There is a strong – and probably causal – link between unlicensed software use and malware, a study commissioned by the Business Software Alliance (BSA) has concluded.
The research, which correlated BSA-IDC data on unlicensed software usage with malware encounter rates data from Microsoft in 81 countries, has been seized upon by the BSA to convince governments and enterprises that fighting software piracy has clear security benefits.
The study, carried out by IDC, showed the two variables have a correlation coefficient of 0.79 (where 1.0 represents a perfect correlation and zero no correlation). This compares with a 0.72 correlation between smoking and lung cancer and a 0.77 correlation between education and income, IDC pointed out.
The higher the unlicensed PC software rate in a given country, the more malware was generally encountered (see graph). Moldova, the country with the highest unlicensed software rate, at 90 per cent, had a malware infection rate of 30 per cent, while the US, which had the lowest unlicensed software rate, at 18 per cent, had an infection rate of just 13 per cent.
Although a connection between unlicensed software and cyber-security threats has long since been presumed, IDC claimed this is the first thorough statistical analysis of the connection between the two variables.
Despite the fact that correlation does not imply causation (IDC itself gave the example that although there is a correlation between ice cream sales and murder rates in the US, the rise in both is caused by hot weather), IDC said there is empirical evidence of a causal link.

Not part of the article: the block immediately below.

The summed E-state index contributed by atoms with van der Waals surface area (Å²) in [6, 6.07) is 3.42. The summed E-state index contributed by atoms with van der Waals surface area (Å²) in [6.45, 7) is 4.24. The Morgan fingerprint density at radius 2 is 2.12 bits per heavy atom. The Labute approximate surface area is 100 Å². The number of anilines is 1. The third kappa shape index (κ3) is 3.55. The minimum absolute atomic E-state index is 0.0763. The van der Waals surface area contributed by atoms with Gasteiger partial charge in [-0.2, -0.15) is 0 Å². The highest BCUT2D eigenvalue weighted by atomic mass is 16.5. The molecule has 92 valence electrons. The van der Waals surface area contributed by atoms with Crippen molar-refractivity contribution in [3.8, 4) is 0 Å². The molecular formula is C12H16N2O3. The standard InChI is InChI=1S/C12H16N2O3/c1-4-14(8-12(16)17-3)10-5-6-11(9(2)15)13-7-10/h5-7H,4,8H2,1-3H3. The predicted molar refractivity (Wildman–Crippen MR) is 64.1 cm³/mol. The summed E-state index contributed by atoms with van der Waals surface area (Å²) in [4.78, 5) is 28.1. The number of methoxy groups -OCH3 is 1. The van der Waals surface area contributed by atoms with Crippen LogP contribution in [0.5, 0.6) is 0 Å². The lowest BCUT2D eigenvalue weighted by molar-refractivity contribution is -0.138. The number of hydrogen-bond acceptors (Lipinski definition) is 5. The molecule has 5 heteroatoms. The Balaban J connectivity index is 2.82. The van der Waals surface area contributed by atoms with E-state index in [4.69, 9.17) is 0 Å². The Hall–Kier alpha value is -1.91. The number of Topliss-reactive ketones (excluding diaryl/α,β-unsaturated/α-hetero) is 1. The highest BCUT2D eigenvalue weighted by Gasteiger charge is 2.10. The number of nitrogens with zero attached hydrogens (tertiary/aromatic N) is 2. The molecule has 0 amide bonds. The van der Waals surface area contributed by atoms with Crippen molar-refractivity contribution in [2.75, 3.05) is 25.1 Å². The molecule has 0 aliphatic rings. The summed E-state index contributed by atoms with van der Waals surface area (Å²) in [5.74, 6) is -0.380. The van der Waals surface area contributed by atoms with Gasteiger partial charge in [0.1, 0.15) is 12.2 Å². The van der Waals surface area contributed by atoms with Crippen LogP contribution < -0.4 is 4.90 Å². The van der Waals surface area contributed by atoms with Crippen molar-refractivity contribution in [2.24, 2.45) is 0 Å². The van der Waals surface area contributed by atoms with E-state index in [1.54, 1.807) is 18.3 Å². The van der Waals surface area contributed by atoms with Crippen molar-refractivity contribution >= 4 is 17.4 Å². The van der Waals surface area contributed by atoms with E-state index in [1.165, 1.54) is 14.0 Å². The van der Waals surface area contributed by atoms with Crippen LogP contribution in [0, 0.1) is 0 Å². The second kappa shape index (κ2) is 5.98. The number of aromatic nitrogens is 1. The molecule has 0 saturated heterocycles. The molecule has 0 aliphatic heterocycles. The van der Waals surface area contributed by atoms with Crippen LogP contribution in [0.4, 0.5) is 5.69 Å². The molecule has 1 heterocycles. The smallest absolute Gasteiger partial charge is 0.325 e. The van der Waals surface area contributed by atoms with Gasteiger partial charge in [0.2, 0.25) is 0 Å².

It pointed to a 2014 study it conducted with the National University of Singapore, revealing "significant" amounts of malware in unlicensed software across more than 800 tests of PCs purchased with unlicensed software pre-installed.
"This statistical analysis and evidence from the field point to a clear link between unlicensed software and cyber-security threats," IDC said. "Not all cyber-security threats come from malware, and not all malware comes from unlicensed software. But it is abundantly clear that some malware does come from unlicensed software – and most malware constitutes a cyber-security threat."
IDC added: "For enterprises, governments, and consumers, the obvious implication is that one way to lower cyber-security risks is to reduce the use of unlicensed software."
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